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Catering to specific audience boosts your business, says accountant turned coach

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Catering to specific audience boosts your business, says accountant turned coach

While it is tempting to try to appeal to a broad audience, the founder of alcohol-free coaching service Just the Tonic, Sandra Parker, believes the best thing you can do for your business is focus on your niche. Here’s how she did just that.

When running a business, reaching out to as many clients as possible can be tempting. But it also risks making your marketing “too generic,” warns Sandra Parker, the founder of Just The Tonic Coaching.

“From the very start of my business, I knew exactly who I could help and who I couldn’t,” Parker told My Biggest Lessons.

Parker struggled with alcohol dependence as a young professional. Today, her business targets high-achieving individuals who face challenges similar to those she had early in her career.

“I understand their frustrations, I understand their fears, and I understand their coping mechanisms and the stories they’re telling themselves,” Parker said. “Because of that, I’m able to market very effectively, to speak in a language that they understand, and am able to reach them.” 

“I believe that it’s really important that you know exactly who your customer or your client is, and you target them, and you resist the temptation to make your marketing too generic to try and reach everyone,” she explained.

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“If you speak specifically to your target clients, you will reach them, and I believe that’s the way that you’re going to be more successful.

Watch the video for more of Sandra Parker’s biggest lessons.

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Instagram Tests Live-Stream Games to Enhance Engagement

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Instagram Tests Live-Stream Games to Enhance Engagement

Instagram’s testing out some new options to help spice up your live-streams in the app, with some live broadcasters now able to select a game that they can play with viewers in-stream.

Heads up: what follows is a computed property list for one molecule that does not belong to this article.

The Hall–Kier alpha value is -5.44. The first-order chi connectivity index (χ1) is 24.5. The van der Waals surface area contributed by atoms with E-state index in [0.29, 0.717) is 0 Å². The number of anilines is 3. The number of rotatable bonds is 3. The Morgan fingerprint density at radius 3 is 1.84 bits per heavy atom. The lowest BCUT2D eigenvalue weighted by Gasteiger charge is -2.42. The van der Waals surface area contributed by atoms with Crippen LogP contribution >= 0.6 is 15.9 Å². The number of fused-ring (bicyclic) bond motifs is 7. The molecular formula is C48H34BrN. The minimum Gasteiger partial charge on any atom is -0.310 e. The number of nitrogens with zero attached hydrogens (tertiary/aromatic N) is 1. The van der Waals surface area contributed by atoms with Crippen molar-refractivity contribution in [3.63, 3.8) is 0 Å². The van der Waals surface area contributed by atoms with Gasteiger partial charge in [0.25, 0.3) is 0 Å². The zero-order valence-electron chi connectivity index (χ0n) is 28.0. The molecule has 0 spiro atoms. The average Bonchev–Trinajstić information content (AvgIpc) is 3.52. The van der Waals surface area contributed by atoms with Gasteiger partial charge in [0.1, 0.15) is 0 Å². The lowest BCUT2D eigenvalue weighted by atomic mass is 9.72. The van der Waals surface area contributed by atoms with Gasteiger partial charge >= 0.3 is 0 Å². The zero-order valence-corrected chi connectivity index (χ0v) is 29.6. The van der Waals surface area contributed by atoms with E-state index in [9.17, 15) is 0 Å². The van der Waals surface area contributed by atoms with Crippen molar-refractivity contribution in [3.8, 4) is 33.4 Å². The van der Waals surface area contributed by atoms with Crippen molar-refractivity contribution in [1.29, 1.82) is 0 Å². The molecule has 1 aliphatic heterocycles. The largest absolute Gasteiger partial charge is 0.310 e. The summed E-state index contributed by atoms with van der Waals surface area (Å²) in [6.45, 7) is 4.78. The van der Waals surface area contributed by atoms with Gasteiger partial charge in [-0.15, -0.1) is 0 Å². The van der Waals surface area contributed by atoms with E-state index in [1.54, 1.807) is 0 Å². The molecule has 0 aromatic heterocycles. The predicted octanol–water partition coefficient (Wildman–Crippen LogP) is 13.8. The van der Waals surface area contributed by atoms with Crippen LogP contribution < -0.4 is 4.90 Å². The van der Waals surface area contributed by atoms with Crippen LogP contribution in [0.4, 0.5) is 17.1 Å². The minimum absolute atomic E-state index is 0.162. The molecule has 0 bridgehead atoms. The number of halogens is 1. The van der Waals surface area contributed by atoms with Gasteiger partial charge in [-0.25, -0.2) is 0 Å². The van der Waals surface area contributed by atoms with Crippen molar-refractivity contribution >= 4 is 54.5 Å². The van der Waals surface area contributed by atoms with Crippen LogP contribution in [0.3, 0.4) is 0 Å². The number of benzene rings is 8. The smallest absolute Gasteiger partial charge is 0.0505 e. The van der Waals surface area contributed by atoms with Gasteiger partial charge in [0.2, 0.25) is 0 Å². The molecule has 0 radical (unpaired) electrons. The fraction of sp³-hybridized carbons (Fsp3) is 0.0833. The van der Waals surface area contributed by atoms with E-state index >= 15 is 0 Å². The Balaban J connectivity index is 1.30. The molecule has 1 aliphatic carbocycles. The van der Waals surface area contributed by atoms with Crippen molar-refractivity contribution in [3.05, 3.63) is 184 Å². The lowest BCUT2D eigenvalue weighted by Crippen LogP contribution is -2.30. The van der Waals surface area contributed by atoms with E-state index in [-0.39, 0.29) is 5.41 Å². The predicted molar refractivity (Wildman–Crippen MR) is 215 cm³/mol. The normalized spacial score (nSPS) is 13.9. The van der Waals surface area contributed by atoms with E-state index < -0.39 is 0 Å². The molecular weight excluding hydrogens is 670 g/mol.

As you can see in these example screens, posted by Ahmed Ghanem, some creators now have the option to play either “This or That”, a question and answer prompt that you can share with your viewers, or “Trivia”, to generate more engagement within your IG live-streams.

That could be a simple way to spark more conversation and interaction, which could then lead into further engagement opportunities from your live audience.

Meta’s been exploring more ways to make live-streaming a bigger consideration for IG creators, with a view to live-streams potentially catching on with more users.

That includes the gradual expansion of its “Stars” live-stream donation program, giving more creators in more regions a means to accept donations from live-stream viewers, while back in December, Instagram also added some new options to make it easier to go live using third-party tools via desktop PCs.

Live streaming has been a major shift in China, where shopping live-streams, in particular, have led to massive opportunities for streaming platforms. They haven’t caught on in the same way in Western regions, but as TikTok and YouTube look to push live-stream adoption, there is still a chance that they will become a much bigger element in future.

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Which is why IG is also trying to stay in touch, and add more ways for its creators to engage via streams. Live-stream games is another element within this, which could make this a better community-building, and potentially sales-driving option.

We’ve asked Instagram for more information on this test, and we’ll update this post if/when we hear back.